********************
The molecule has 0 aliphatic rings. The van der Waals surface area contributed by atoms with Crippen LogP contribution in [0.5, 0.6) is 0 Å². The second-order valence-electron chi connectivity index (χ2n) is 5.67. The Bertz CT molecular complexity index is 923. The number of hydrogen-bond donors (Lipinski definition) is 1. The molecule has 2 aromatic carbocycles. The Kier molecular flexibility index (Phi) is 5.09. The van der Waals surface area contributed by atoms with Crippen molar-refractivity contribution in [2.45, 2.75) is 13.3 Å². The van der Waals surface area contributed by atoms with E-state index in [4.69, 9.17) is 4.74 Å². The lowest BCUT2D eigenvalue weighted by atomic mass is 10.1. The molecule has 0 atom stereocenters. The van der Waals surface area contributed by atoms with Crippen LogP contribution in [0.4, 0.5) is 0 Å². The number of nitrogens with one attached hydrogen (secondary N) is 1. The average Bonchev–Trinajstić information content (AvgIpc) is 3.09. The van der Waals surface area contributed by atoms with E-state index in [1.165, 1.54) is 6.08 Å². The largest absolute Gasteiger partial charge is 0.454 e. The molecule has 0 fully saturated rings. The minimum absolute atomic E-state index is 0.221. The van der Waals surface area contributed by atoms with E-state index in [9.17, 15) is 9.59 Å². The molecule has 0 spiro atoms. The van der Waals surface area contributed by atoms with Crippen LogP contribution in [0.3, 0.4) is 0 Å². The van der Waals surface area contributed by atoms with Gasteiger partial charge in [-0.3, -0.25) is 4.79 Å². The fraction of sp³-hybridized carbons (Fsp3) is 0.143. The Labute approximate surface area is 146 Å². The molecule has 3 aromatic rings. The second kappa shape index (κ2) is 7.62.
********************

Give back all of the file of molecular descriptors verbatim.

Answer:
The molecule has 0 aliphatic rings. The van der Waals surface area contributed by atoms with Crippen LogP contribution in [0.5, 0.6) is 0 Å². The second-order valence-electron chi connectivity index (χ2n) is 5.67. The Bertz CT molecular complexity index is 923. The number of hydrogen-bond donors (Lipinski definition) is 1. The molecule has 2 aromatic carbocycles. The Kier molecular flexibility index (Phi) is 5.09. The van der Waals surface area contributed by atoms with Crippen molar-refractivity contribution in [2.45, 2.75) is 13.3 Å². The van der Waals surface area contributed by atoms with E-state index in [4.69, 9.17) is 4.74 Å². The lowest BCUT2D eigenvalue weighted by atomic mass is 10.1. The molecule has 0 atom stereocenters. The van der Waals surface area contributed by atoms with Crippen LogP contribution in [0.4, 0.5) is 0 Å². The number of nitrogens with one attached hydrogen (secondary N) is 1. The average Bonchev–Trinajstić information content (AvgIpc) is 3.09. The van der Waals surface area contributed by atoms with E-state index in [1.165, 1.54) is 6.08 Å². The largest absolute Gasteiger partial charge is 0.454 e. The molecule has 0 fully saturated rings. The minimum absolute atomic E-state index is 0.221. The van der Waals surface area contributed by atoms with E-state index in [9.17, 15) is 9.59 Å². The molecule has 0 spiro atoms. The van der Waals surface area contributed by atoms with Crippen LogP contribution in [0.3, 0.4) is 0 Å². The van der Waals surface area contributed by atoms with Gasteiger partial charge in [-0.3, -0.25) is 4.79 Å². The fraction of sp³-hybridized carbons (Fsp3) is 0.143. The Labute approximate surface area is 146 Å². The molecule has 3 aromatic rings. The second kappa shape index (κ2) is 7.62.